Tuesday, November 18, 2008

Matt Chandler, mortification and the sins of fathers

I have never met Matt Chandler. After reading some of his thoughts, I want to. He is pastor of The Village Church, located north of Dallas, Texas, and is headed for an evangelical culture shock of major proportions in a few months (he is scheduled to speak at the Desiring God conference, Feb. 2-4 and the FBC Jacksonville Pastors' Conference, Feb. 6-10).

Matt blogs at Dwell Deep and his insights are worth reading. In a post from a couple of months ago he exposes the folly of trying to gain a "platform" for broader ministry through church growth, preaching, blogging or publishing. When this becomes the goal rather than Jesus Himself, it is, as Matt writes, "hollow" and "dangerous." That is a much-needed word that transcends theological and generational divides.

More recently he has written about mortification and resolving, by God's grace, to take to our graves the peculiar sins of our fathers that have been passed down to us. Anyone who has been in pastoral ministry very long, or anyone who has thought very deeply about his or her own spiritual pilgrimage and heritage, knows that some pernicious patterns of sin tend to be generational. This is not a denial of grace, it is an acknowledgment of reality.

I identify with the conclusion of Thomas Fuller's insights into God's grace and heredity. The chaplain to Oliver Cromwell wrote,
Lord, I find the genealogy of my Savior strangely checkered with four remarkable changes in four immediate generations. (1) Rehoboam begat Abijah; that is, a bad father begat a bad son. (2) Abijah begat Asa; that is, a bad father begat a good son. (3) Asa begat Jehoshaphat; that is, a good father a good son. (4) Jehoshaphat begat Joram; that is, a good father a bad son. I see, Lord, from hence that my father's piety cannot be entailed; that is bad news for me. But I see also that actual impiety is not always hereditary; that is good news for my son.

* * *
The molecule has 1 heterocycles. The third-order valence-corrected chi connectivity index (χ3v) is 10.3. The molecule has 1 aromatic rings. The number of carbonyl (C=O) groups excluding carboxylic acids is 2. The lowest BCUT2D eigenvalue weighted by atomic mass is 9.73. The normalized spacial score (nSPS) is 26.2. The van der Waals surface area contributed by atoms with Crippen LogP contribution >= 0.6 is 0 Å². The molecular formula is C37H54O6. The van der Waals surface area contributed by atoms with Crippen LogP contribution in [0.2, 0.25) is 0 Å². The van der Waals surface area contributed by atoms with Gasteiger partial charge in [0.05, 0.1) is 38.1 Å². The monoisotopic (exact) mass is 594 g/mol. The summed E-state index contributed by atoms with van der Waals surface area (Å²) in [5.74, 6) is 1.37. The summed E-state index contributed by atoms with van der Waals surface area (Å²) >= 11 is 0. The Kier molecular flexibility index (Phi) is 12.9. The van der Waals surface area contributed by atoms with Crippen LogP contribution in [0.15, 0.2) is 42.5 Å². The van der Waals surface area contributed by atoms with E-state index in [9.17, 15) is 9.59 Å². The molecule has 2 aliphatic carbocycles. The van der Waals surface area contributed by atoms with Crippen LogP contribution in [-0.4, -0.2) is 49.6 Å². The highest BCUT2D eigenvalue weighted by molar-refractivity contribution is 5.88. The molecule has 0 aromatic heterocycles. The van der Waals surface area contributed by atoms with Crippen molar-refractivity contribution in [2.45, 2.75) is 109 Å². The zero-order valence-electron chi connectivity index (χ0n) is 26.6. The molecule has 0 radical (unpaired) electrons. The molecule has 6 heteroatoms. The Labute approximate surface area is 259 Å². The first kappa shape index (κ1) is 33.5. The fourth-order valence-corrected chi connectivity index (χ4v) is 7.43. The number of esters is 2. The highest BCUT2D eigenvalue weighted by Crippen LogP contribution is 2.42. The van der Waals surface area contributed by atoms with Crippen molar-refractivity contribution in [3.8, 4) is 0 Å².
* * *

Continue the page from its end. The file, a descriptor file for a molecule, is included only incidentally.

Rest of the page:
Grace assures that my children are not condemned to repeat the sins of their father. Grace working in a father's life empowering him to mortify sin is one of God's blessings to his children.

Go check out Matt's blog and be challenged to think more carefully and live more intentionally.

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Thursday, March 27, 2008

Censoring the Gospel Update: Letter from the Publisher

When a Christian repents his repentance should be as notorious as his sin. When an organization does something wrong or foolish and then takes measures to correct their actions I believe that the decision to change should be as made known as widely as was the mistake.

Reggie Joyner, Founder of ReThink, the publisher of the curriculum that decided to eliminate the story of Christ's death and resurrection from their preschool curriculum this year, has issued a letter to the churches that use their material. In it he reaffirms his and his staff's commitment to the gospel message and its need to be clearly taught in their materials. He also acknowledges that the explanation that was posted on their website defending their decision "does not accurately reflect" their oganization's position. While he is not posting the letter on their website, he has sent it out very widely and has granted permission for it to be forwarded to interested parties. A friend sent me a copy this morning.

In the letter, Joyner pledges two things to those who use their materials: they will "teach the cross to every age group" and every Easter "the death and resurrection of Jesus will be included" in their preschool curriculum.

While there are certainly questions that remain about how the original course of action ever came about--questions that must be addressed internally within the organization--we should be grateful for this quick response and promise not to excise the Gospel from future lessons on Easter.

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Tuesday, March 18, 2008

Censoring the Gospel

When the Gospel is lost I guess it really doesn't matter if you withhold the facts of Jesus' death and resurrection from children. That seems to be the rationale behind one publisher of children's Sunday School curriculum. The guys over at Two Institutions blow the whistle on this knavery. You must read the publisher's explanation for yourself.

HT: Mike Hall

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